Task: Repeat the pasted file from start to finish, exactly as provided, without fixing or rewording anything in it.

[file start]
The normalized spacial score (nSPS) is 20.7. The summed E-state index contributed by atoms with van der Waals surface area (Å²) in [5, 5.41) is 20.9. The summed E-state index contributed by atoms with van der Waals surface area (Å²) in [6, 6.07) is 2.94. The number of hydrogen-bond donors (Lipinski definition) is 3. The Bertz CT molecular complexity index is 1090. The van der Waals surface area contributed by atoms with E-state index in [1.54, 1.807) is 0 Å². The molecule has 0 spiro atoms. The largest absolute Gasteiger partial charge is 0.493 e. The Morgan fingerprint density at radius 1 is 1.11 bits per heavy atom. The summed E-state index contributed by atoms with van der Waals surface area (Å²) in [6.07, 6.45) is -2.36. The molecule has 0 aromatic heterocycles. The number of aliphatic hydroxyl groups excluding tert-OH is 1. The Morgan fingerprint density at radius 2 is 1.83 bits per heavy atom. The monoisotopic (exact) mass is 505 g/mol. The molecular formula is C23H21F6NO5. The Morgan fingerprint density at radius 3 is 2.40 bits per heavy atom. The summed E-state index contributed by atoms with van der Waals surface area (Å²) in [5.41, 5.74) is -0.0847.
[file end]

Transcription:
The normalized spacial score (nSPS) is 20.7. The summed E-state index contributed by atoms with van der Waals surface area (Å²) in [5, 5.41) is 20.9. The summed E-state index contributed by atoms with van der Waals surface area (Å²) in [6, 6.07) is 2.94. The number of hydrogen-bond donors (Lipinski definition) is 3. The Bertz CT molecular complexity index is 1090. The van der Waals surface area contributed by atoms with E-state index in [1.54, 1.807) is 0 Å². The molecule has 0 spiro atoms. The largest absolute Gasteiger partial charge is 0.493 e. The Morgan fingerprint density at radius 1 is 1.11 bits per heavy atom. The summed E-state index contributed by atoms with van der Waals surface area (Å²) in [6.07, 6.45) is -2.36. The molecule has 0 aromatic heterocycles. The number of aliphatic hydroxyl groups excluding tert-OH is 1. The Morgan fingerprint density at radius 2 is 1.83 bits per heavy atom. The monoisotopic (exact) mass is 505 g/mol. The molecular formula is C23H21F6NO5. The Morgan fingerprint density at radius 3 is 2.40 bits per heavy atom. The summed E-state index contributed by atoms with van der Waals surface area (Å²) in [5.41, 5.74) is -0.0847.